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Hoffmann, R. A wiki for the life sciences where authorship matters. Nature Genetics (2008)

Glutamine phosphoribosylpyrophosphate amidotransferase from cloned Escherichia coli purF. NH2-terminal amino acid sequence, identification of the glutamine site, and trace metal analysis.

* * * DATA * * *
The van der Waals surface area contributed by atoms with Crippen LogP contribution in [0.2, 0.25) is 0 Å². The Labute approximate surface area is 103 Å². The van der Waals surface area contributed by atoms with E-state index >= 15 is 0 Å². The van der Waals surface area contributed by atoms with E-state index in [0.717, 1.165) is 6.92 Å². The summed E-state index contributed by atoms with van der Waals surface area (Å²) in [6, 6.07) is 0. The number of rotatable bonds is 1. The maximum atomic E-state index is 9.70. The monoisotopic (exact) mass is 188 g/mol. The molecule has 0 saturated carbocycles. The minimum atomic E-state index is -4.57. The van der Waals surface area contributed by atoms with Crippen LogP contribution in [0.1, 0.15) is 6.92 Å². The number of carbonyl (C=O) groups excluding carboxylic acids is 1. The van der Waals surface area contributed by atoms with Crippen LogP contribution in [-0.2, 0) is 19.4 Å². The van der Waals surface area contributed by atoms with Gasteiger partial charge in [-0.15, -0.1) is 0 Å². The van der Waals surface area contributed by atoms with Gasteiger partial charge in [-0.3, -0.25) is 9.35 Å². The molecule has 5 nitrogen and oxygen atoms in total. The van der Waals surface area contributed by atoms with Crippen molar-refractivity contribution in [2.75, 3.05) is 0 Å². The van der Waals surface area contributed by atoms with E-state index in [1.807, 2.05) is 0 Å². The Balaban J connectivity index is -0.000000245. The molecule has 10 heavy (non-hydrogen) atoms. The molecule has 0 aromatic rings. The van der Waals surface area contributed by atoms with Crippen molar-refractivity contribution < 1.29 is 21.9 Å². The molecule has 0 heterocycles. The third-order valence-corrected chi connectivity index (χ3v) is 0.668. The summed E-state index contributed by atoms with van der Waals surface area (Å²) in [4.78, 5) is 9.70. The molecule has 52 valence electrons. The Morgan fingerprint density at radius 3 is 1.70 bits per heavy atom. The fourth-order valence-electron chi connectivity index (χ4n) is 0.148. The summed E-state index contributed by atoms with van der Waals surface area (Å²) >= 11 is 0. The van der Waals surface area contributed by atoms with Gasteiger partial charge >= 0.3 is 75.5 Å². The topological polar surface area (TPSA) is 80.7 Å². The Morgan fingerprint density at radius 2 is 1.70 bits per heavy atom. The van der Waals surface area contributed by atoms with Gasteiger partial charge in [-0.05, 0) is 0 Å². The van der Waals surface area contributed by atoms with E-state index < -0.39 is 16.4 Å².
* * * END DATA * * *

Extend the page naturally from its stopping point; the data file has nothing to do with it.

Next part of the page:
Glutamine 5-phosphoribosylamine pyrophosphate phosphoribosyltransferase (amidophosphoribosyltransferase) was purified in large amounts from an Escherichia coli strain harboring a purF hybrid plasmid. Purified E. coli amidophosphoribosyltransferase lacks iron as well as other trace metals as determined by x-ray fluorescence spectrometry. The NH2-terminal amino acid sequence of the enzyme was determined and is in agreement with that deduced from the DNA sequence. [6-14C] Diazo-5-oxo-norleucine (DON), an active site-directed affinity analog of glutamine, selectively inactivated the glutamine-dependent amidophosphoribosyltransferase. Inactivation was accompanied by incorporation of 1 eq of [6-14C]DON per enzyme subunit. A 10-residue cyanogen bromide peptide labeled by [6-14C]DON was isolated and sequenced. The NH2-terminal cysteine of amidophosphoribosyltransferase was determined to be the residue alkylated by [6-14C]DON. These results establish that the NH2-terminal cysteine is the active site residue required for the glutamine amide transfer function of the enzyme. The experiments reported in this and the preceding article (Tso, J. Y., Zalkin, H., van Cleemput, M., Yanofsky, C., and Smith, J. M. (1982) 257, 3525-3531) demonstrate the application of affinity labeling, rapid peptide purification by high pressure liquid chromatography, and nucleotide sequence determination of a structural gene to localize an amino acid residue, peptide fragment, or functional domain in a long protein chain.[1]


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